Fluoride & Headaches

Fluoride tends to be synonymous with dental hygiene. Dentists recommend the use of fluoride to help build strong teeth, but too much can have a detrimental effect. Too much topical fluoride for children can lead to enamel fluorosis, which causes a chalk-like discoloration on the tooth enamel. Consumption of too much fluoride leads to fluoride toxicity, which can cause adverse effects such as headaches.


Fluoride comes from fluorine, which is a natural element found in water and in the air. Fluoride is present in all water, and some communities add it to their water supply. It works by stopping and reversing tooth decay, according to the American Dental Hygienists’ Association. It helps keep tooth enamel strong by preventing the loss of minerals. Use of fluoride decreases the risk of cavities and helps maintain oral health.


There are many types of headaches and as many causes. The University of Maryland Medical Center defines a headache as a pain or discomfort in the head, scalp or neck. The most common cause is by tight, contracted muscles in the shoulders, neck, scalp and jaw. Headaches can be caused by lack of sleep, hunger, alcohol, caffeine, monosodium glutamate or medications. An imbalance of nutrients, from vitamins or minerals, can upset the body’s delicate system.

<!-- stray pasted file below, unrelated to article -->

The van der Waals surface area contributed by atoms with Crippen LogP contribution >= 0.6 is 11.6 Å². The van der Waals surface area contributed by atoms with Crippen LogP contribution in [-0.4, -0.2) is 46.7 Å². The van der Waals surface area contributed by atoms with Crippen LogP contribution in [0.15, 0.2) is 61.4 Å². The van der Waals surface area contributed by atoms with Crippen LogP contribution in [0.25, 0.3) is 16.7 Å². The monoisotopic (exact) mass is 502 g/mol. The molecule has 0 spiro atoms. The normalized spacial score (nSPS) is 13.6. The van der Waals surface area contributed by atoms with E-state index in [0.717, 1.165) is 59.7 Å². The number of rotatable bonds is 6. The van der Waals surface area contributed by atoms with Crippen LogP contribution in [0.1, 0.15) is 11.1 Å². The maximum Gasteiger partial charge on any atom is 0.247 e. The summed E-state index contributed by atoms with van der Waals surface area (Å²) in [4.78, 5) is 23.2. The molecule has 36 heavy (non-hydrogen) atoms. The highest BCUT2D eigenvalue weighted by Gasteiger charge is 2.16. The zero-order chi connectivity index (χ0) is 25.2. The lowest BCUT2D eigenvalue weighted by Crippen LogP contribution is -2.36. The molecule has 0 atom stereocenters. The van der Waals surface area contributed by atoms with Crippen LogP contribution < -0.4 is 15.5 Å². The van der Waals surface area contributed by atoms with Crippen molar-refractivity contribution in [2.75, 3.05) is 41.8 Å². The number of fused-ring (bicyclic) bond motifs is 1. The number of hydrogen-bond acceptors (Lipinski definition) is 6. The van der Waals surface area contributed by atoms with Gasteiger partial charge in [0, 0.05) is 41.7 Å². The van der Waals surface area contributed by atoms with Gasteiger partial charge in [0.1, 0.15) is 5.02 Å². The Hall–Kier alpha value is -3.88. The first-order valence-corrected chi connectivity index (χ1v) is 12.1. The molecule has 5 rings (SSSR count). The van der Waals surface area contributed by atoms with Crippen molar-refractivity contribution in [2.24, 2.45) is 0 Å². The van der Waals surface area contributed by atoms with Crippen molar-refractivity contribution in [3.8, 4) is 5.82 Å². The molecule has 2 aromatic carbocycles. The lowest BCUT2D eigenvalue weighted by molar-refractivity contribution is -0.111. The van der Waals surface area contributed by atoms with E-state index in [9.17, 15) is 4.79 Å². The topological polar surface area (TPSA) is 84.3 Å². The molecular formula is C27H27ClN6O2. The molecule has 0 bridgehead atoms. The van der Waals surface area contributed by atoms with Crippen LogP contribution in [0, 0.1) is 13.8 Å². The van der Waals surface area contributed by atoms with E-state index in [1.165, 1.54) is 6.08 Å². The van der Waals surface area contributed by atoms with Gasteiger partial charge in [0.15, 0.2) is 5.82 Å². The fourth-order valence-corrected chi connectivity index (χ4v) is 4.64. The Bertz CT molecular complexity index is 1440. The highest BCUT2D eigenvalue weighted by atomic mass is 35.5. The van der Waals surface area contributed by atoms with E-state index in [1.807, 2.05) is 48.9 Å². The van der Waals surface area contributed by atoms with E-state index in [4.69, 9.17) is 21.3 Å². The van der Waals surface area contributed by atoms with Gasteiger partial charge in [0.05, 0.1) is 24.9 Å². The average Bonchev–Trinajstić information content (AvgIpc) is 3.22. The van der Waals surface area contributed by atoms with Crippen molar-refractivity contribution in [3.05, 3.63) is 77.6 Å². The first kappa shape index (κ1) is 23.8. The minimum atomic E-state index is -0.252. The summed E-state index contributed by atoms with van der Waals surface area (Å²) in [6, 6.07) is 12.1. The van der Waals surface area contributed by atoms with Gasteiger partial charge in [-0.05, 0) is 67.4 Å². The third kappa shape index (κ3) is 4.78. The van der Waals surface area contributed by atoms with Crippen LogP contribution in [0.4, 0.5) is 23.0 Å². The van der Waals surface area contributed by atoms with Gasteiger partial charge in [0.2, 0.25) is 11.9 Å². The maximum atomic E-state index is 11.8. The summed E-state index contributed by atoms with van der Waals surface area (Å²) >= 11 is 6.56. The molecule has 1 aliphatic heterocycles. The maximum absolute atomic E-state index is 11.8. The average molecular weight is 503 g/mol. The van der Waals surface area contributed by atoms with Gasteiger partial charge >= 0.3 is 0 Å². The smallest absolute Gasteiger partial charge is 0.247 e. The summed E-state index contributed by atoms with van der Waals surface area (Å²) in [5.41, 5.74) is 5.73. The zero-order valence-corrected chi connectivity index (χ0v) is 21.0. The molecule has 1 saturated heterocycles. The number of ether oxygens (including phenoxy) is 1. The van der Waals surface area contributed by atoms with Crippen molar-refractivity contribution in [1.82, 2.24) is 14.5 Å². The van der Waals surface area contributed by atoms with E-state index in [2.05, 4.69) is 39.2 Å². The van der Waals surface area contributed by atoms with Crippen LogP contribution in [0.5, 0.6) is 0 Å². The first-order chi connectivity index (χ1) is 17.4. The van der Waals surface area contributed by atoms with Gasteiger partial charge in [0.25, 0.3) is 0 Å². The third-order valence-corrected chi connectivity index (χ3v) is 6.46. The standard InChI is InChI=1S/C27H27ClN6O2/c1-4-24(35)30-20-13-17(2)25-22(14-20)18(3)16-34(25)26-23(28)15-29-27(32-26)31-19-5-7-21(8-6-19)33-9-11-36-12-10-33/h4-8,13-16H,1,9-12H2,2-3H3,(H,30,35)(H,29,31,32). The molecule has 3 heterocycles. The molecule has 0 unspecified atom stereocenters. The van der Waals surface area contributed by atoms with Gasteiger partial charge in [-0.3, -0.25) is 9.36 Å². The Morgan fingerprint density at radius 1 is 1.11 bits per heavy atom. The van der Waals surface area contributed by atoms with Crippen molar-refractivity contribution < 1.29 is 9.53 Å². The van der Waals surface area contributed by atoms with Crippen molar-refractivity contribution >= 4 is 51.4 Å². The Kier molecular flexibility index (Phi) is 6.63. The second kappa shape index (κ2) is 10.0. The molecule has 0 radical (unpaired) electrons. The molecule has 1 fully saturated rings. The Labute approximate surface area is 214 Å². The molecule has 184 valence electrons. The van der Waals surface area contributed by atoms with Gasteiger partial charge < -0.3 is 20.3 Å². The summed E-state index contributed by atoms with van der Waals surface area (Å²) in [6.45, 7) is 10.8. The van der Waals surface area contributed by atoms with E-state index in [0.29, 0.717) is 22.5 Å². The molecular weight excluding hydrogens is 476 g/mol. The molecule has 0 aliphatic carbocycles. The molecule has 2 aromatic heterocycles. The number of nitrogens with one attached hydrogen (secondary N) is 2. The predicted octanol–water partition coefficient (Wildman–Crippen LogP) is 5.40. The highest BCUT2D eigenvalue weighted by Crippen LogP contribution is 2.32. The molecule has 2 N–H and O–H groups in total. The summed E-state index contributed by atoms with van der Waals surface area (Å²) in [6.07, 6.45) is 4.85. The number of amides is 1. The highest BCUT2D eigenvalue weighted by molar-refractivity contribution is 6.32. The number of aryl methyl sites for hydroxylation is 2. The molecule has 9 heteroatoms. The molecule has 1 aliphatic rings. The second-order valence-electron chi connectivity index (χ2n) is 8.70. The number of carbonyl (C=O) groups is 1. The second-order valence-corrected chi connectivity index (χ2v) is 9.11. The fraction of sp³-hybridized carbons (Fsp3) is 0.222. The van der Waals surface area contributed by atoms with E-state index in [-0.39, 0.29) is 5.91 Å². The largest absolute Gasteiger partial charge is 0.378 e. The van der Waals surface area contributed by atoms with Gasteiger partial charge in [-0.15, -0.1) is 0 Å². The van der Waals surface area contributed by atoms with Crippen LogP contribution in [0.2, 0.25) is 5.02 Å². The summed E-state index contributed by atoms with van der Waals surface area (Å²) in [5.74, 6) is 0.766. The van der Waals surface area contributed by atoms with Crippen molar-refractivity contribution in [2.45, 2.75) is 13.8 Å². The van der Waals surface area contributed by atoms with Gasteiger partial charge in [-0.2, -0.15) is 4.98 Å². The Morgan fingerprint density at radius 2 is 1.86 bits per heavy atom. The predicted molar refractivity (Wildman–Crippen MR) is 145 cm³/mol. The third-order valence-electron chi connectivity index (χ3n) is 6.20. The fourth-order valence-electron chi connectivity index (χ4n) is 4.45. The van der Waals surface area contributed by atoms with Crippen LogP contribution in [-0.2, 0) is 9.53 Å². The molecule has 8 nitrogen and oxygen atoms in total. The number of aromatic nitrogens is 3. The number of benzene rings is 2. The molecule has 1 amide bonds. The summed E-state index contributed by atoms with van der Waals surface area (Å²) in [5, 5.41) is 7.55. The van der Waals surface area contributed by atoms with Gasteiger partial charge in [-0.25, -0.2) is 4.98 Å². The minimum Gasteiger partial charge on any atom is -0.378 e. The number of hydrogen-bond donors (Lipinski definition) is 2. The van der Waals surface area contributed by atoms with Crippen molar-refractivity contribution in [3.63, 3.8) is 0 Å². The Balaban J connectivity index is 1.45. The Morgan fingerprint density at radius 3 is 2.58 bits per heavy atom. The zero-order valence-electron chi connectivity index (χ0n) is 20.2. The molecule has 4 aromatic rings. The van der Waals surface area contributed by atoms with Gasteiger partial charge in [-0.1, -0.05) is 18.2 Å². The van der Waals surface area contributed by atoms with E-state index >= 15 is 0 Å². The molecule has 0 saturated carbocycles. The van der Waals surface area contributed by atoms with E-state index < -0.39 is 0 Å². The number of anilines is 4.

Fluoride is found in toothpaste, mouthwashes and water supplies. It's added to community water to adjust the natural fluoride concentration levels to the recommended amount for optimal dental health, according to the American Dental Hygienists’ Association. The amount is approximately one part per million or 1mg/L. Fluoridated water reaches 62 percent of the U.S. population, supplying more than 144 million people.


Fluoride toxicity can occur in doses as little as .1mg/kg to .3mg/kg, according to the Fluoride Action Network website. Note that 1l equals .96kg. Symptoms of fluoride toxicity can include gastrointestinal pain, nausea, vomiting and headaches. Toxicity is more common in young children due to their low body weights and ingestion of toothpaste combined with ingestion of fluoridated water. A public health report in 1997, a 1994 study in the New England Journal of Medicine and a 1988 study in the American Journal of Public Health reported incidents of fluoride toxicity with headache as a complaint in 41 percent, 11 percent and 49 percent respectively.


Fluoridated water is considered safe and effective, according to the American Dental Hygienists’ Association. The Fluoride Action Network website states that the lethal dose of fluoride is 5mg/kg, well below the amount added to water. Children are more susceptible and their dental hygiene should be monitored.